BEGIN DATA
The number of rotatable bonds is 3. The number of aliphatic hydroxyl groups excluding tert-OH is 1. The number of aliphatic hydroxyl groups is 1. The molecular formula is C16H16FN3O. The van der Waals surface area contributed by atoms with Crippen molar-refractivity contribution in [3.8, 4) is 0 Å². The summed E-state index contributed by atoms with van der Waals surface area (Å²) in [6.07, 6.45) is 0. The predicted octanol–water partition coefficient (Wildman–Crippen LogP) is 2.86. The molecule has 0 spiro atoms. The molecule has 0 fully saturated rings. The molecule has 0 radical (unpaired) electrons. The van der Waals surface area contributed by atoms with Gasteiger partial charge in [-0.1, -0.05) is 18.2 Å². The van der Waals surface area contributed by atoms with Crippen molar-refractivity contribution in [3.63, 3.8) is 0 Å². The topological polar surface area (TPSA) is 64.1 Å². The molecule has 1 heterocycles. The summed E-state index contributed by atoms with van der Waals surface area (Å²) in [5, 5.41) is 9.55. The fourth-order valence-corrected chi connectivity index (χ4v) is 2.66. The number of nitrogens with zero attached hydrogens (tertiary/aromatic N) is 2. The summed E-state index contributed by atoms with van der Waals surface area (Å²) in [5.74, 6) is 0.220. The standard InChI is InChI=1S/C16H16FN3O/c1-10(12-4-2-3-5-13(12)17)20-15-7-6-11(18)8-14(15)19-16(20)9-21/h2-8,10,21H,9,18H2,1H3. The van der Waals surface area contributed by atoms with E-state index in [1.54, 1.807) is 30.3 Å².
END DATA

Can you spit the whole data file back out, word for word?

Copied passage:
The number of rotatable bonds is 3. The number of aliphatic hydroxyl groups excluding tert-OH is 1. The number of aliphatic hydroxyl groups is 1. The molecular formula is C16H16FN3O. The van der Waals surface area contributed by atoms with Crippen molar-refractivity contribution in [3.8, 4) is 0 Å². The summed E-state index contributed by atoms with van der Waals surface area (Å²) in [6.07, 6.45) is 0. The predicted octanol–water partition coefficient (Wildman–Crippen LogP) is 2.86. The molecule has 0 spiro atoms. The molecule has 0 fully saturated rings. The molecule has 0 radical (unpaired) electrons. The van der Waals surface area contributed by atoms with Gasteiger partial charge in [-0.1, -0.05) is 18.2 Å². The van der Waals surface area contributed by atoms with Crippen molar-refractivity contribution in [3.63, 3.8) is 0 Å². The topological polar surface area (TPSA) is 64.1 Å². The molecule has 1 heterocycles. The summed E-state index contributed by atoms with van der Waals surface area (Å²) in [5, 5.41) is 9.55. The fourth-order valence-corrected chi connectivity index (χ4v) is 2.66. The number of nitrogens with zero attached hydrogens (tertiary/aromatic N) is 2. The summed E-state index contributed by atoms with van der Waals surface area (Å²) in [5.74, 6) is 0.220. The standard InChI is InChI=1S/C16H16FN3O/c1-10(12-4-2-3-5-13(12)17)20-15-7-6-11(18)8-14(15)19-16(20)9-21/h2-8,10,21H,9,18H2,1H3. The van der Waals surface area contributed by atoms with E-state index in [1.54, 1.807) is 30.3 Å².